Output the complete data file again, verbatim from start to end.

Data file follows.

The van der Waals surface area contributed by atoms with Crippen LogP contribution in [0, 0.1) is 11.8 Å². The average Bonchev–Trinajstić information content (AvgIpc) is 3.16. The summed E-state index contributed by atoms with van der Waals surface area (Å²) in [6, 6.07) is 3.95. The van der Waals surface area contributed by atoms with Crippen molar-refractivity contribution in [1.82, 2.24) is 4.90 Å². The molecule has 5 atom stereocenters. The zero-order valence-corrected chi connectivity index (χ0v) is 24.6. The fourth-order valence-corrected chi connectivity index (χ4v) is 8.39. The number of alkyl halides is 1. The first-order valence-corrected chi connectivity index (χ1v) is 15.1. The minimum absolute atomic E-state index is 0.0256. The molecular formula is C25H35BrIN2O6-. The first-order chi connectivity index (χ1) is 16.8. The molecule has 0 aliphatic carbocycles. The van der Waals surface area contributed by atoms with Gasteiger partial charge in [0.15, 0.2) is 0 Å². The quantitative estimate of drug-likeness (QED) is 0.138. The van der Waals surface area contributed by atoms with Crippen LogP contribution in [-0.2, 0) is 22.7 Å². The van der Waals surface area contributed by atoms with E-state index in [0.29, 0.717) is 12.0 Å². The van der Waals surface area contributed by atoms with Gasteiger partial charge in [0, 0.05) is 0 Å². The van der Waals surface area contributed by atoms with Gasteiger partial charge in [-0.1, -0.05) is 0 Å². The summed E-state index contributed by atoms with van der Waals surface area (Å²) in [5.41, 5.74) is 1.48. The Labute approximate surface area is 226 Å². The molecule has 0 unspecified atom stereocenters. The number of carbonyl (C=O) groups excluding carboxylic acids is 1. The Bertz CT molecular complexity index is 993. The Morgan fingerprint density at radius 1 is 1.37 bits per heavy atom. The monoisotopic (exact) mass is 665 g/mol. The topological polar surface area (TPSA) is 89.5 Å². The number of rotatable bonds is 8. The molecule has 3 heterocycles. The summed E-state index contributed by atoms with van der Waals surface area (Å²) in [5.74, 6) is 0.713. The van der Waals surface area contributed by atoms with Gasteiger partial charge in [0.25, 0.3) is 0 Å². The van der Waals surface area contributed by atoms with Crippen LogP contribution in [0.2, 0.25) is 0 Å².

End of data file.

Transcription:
The van der Waals surface area contributed by atoms with Crippen LogP contribution in [0, 0.1) is 11.8 Å². The average Bonchev–Trinajstić information content (AvgIpc) is 3.16. The summed E-state index contributed by atoms with van der Waals surface area (Å²) in [6, 6.07) is 3.95. The van der Waals surface area contributed by atoms with Crippen molar-refractivity contribution in [1.82, 2.24) is 4.90 Å². The molecule has 5 atom stereocenters. The zero-order valence-corrected chi connectivity index (χ0v) is 24.6. The fourth-order valence-corrected chi connectivity index (χ4v) is 8.39. The number of alkyl halides is 1. The first-order valence-corrected chi connectivity index (χ1v) is 15.1. The minimum absolute atomic E-state index is 0.0256. The molecular formula is C25H35BrIN2O6-. The first-order chi connectivity index (χ1) is 16.8. The molecule has 0 aliphatic carbocycles. The van der Waals surface area contributed by atoms with Gasteiger partial charge in [0.15, 0.2) is 0 Å². The quantitative estimate of drug-likeness (QED) is 0.138. The van der Waals surface area contributed by atoms with Crippen LogP contribution in [-0.2, 0) is 22.7 Å². The van der Waals surface area contributed by atoms with E-state index in [0.29, 0.717) is 12.0 Å². The van der Waals surface area contributed by atoms with Gasteiger partial charge in [0, 0.05) is 0 Å². The van der Waals surface area contributed by atoms with Gasteiger partial charge in [-0.1, -0.05) is 0 Å². The summed E-state index contributed by atoms with van der Waals surface area (Å²) in [5.41, 5.74) is 1.48. The Labute approximate surface area is 226 Å². The molecule has 0 unspecified atom stereocenters. The number of carbonyl (C=O) groups excluding carboxylic acids is 1. The Bertz CT molecular complexity index is 993. The Morgan fingerprint density at radius 1 is 1.37 bits per heavy atom. The monoisotopic (exact) mass is 665 g/mol. The topological polar surface area (TPSA) is 89.5 Å². The number of rotatable bonds is 8. The molecule has 3 heterocycles. The summed E-state index contributed by atoms with van der Waals surface area (Å²) in [5.74, 6) is 0.713. The van der Waals surface area contributed by atoms with Gasteiger partial charge in [0.25, 0.3) is 0 Å². The van der Waals surface area contributed by atoms with Crippen LogP contribution in [0.2, 0.25) is 0 Å².